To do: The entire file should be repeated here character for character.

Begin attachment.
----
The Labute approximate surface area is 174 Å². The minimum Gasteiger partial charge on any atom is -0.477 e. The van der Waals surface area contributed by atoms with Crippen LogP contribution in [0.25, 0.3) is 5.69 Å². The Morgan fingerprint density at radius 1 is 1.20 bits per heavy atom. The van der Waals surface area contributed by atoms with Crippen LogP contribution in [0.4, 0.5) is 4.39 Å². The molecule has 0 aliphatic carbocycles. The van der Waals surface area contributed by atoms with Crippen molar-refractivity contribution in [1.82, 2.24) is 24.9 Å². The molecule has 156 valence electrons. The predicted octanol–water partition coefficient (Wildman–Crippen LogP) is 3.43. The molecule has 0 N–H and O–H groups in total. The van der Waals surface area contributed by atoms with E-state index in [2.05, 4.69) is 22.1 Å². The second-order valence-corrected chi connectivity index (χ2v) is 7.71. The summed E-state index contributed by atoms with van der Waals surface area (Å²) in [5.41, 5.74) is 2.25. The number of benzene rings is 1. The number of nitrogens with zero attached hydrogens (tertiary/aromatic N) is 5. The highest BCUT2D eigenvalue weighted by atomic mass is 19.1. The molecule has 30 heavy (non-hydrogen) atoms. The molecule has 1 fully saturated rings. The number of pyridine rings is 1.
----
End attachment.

The Labute approximate surface area is 174 Å². The minimum Gasteiger partial charge on any atom is -0.477 e. The van der Waals surface area contributed by atoms with Crippen LogP contribution in [0.25, 0.3) is 5.69 Å². The Morgan fingerprint density at radius 1 is 1.20 bits per heavy atom. The van der Waals surface area contributed by atoms with Crippen LogP contribution in [0.4, 0.5) is 4.39 Å². The molecule has 0 aliphatic carbocycles. The van der Waals surface area contributed by atoms with Crippen molar-refractivity contribution in [1.82, 2.24) is 24.9 Å². The molecule has 156 valence electrons. The predicted octanol–water partition coefficient (Wildman–Crippen LogP) is 3.43. The molecule has 0 N–H and O–H groups in total. The van der Waals surface area contributed by atoms with E-state index in [2.05, 4.69) is 22.1 Å². The second-order valence-corrected chi connectivity index (χ2v) is 7.71. The summed E-state index contributed by atoms with van der Waals surface area (Å²) in [5.41, 5.74) is 2.25. The number of benzene rings is 1. The number of nitrogens with zero attached hydrogens (tertiary/aromatic N) is 5. The highest BCUT2D eigenvalue weighted by atomic mass is 19.1. The molecule has 30 heavy (non-hydrogen) atoms. The molecule has 1 fully saturated rings. The number of pyridine rings is 1.